New video provides an amazing view of a recent solar eruption captured by a NASA spacecraft orbiting the sun. Material can be seen bursting from the surface of the sun in an M-class coronal mass ejection.
What makes this footage particularly intriguing, said solar physicist Alex Young, is watching the collapse of material back into the sun.
"If you look closely," Young, of NASA's Goddard Space Flight Center, told the L.A. Times, "some of the material does not escape but instead gets captured by the sun's gravity and falls back."
The flare, which occurred Aug. 24, was rated in the M class -- the second-most powerful on a scale based on X-rays measured by the NOAA GOES satellites. Solar flares can cause radio blackouts on the side of the Earth the sun is illuminating, Young said. The coronal mass ejection -- or the plasma blown away from the sun after the flare -- can cause a geomagnetic storm if it reaches Earth.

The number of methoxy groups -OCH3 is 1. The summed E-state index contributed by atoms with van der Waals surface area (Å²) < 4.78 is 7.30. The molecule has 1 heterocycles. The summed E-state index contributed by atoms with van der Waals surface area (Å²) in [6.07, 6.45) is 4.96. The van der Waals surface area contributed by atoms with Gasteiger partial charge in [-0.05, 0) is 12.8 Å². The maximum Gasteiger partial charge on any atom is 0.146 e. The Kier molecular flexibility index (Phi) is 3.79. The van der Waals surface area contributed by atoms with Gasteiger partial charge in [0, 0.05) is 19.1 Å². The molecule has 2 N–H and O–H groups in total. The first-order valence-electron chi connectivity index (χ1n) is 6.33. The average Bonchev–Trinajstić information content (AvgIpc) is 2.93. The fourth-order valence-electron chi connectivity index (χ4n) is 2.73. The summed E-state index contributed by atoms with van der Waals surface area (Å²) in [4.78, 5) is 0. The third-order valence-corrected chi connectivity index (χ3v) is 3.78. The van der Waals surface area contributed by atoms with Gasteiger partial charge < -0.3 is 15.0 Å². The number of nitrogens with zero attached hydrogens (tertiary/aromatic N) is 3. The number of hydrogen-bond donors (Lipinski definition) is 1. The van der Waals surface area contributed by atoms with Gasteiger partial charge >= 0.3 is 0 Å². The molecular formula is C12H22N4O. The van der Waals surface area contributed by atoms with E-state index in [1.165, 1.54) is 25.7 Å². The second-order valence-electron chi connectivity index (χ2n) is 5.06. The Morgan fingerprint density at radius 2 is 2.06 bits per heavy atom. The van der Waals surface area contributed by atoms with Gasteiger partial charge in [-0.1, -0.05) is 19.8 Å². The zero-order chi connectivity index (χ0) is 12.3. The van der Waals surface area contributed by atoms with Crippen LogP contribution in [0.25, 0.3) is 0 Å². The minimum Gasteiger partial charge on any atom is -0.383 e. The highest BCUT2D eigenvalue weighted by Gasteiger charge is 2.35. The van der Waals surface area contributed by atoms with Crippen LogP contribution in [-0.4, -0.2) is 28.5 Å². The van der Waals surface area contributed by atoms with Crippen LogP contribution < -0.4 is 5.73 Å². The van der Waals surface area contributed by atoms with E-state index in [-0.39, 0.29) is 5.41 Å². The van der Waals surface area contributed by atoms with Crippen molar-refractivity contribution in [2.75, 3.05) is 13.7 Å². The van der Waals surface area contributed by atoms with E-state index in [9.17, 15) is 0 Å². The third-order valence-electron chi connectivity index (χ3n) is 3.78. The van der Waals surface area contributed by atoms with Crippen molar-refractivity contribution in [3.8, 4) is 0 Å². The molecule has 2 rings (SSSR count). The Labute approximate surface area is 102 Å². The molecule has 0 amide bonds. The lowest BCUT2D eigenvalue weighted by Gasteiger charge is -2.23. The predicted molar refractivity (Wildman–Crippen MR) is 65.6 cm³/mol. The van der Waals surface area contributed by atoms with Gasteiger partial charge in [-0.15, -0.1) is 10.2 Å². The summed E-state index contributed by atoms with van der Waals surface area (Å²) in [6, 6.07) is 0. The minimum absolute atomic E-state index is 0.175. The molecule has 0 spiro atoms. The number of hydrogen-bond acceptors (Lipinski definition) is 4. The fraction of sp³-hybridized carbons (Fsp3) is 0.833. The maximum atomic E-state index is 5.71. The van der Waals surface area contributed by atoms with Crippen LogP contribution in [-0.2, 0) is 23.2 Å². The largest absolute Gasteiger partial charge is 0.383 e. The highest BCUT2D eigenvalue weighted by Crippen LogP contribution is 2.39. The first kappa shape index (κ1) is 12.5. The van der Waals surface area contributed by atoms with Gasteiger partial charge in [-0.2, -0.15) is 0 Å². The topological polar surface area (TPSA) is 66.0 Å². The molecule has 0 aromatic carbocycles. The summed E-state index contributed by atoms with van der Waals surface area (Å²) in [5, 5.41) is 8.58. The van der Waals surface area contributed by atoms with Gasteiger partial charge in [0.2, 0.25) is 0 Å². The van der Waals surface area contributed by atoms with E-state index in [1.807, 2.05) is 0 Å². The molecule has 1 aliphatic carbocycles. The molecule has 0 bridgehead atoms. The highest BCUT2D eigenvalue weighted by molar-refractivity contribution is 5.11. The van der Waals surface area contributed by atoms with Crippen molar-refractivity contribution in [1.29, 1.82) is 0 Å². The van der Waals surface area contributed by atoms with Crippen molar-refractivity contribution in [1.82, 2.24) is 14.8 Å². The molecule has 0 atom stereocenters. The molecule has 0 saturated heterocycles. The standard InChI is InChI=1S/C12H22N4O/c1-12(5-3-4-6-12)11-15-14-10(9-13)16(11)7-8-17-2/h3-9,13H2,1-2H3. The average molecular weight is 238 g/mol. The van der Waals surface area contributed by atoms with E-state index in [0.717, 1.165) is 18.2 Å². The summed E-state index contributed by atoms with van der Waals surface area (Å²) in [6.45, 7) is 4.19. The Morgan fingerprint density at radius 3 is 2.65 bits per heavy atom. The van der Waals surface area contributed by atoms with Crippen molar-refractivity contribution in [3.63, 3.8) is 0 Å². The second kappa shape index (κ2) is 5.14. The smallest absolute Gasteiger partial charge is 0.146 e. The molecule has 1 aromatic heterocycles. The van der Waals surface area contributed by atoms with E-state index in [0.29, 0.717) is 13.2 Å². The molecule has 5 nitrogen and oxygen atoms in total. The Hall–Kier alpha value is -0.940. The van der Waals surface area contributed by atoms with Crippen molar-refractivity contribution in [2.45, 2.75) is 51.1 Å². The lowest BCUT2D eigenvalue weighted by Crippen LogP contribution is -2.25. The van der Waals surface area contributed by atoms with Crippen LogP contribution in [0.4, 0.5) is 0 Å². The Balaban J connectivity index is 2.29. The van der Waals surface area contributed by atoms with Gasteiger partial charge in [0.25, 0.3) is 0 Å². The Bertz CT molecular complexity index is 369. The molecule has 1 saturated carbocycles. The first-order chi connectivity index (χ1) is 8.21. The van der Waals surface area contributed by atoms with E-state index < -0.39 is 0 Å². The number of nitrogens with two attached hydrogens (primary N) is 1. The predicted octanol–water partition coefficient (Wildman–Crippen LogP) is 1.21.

"This event did not have any repercussions for Earth except that there was a very short radio blackout during the solar flare at the beginning of the eruption."
Young wrote a post on the eruption for the Sun Today.
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